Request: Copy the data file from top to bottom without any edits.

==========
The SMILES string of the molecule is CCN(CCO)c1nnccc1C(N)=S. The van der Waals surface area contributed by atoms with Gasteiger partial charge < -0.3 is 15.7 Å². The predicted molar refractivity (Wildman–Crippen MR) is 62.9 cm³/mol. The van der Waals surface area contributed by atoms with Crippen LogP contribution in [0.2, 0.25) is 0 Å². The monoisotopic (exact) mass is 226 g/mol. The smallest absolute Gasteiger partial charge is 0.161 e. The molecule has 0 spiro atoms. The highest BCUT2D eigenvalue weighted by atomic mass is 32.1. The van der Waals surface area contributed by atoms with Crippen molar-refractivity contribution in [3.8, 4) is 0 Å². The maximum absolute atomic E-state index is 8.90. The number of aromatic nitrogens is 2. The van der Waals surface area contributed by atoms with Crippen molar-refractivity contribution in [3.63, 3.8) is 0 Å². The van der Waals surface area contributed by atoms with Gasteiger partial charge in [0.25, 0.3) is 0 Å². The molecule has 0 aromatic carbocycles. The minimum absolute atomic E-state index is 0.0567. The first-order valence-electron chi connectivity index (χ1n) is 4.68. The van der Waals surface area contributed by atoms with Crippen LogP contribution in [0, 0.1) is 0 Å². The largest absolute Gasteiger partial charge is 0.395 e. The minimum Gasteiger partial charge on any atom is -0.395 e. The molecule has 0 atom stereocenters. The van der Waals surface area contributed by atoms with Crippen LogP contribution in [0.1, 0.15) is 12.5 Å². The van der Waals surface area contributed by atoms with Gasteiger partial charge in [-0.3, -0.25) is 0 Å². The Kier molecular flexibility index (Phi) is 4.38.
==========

The SMILES string of the molecule is CCN(CCO)c1nnccc1C(N)=S. The van der Waals surface area contributed by atoms with Gasteiger partial charge < -0.3 is 15.7 Å². The predicted molar refractivity (Wildman–Crippen MR) is 62.9 cm³/mol. The van der Waals surface area contributed by atoms with Crippen LogP contribution in [0.2, 0.25) is 0 Å². The monoisotopic (exact) mass is 226 g/mol. The smallest absolute Gasteiger partial charge is 0.161 e. The molecule has 0 spiro atoms. The highest BCUT2D eigenvalue weighted by atomic mass is 32.1. The van der Waals surface area contributed by atoms with Crippen molar-refractivity contribution in [3.8, 4) is 0 Å². The maximum absolute atomic E-state index is 8.90. The number of aromatic nitrogens is 2. The van der Waals surface area contributed by atoms with Crippen molar-refractivity contribution in [3.63, 3.8) is 0 Å². The van der Waals surface area contributed by atoms with Gasteiger partial charge in [0.25, 0.3) is 0 Å². The molecule has 0 aromatic carbocycles. The minimum absolute atomic E-state index is 0.0567. The first-order valence-electron chi connectivity index (χ1n) is 4.68. The van der Waals surface area contributed by atoms with Crippen LogP contribution in [0, 0.1) is 0 Å². The largest absolute Gasteiger partial charge is 0.395 e. The minimum Gasteiger partial charge on any atom is -0.395 e. The molecule has 0 atom stereocenters. The van der Waals surface area contributed by atoms with Crippen LogP contribution in [0.1, 0.15) is 12.5 Å². The van der Waals surface area contributed by atoms with Gasteiger partial charge in [-0.3, -0.25) is 0 Å². The Kier molecular flexibility index (Phi) is 4.38.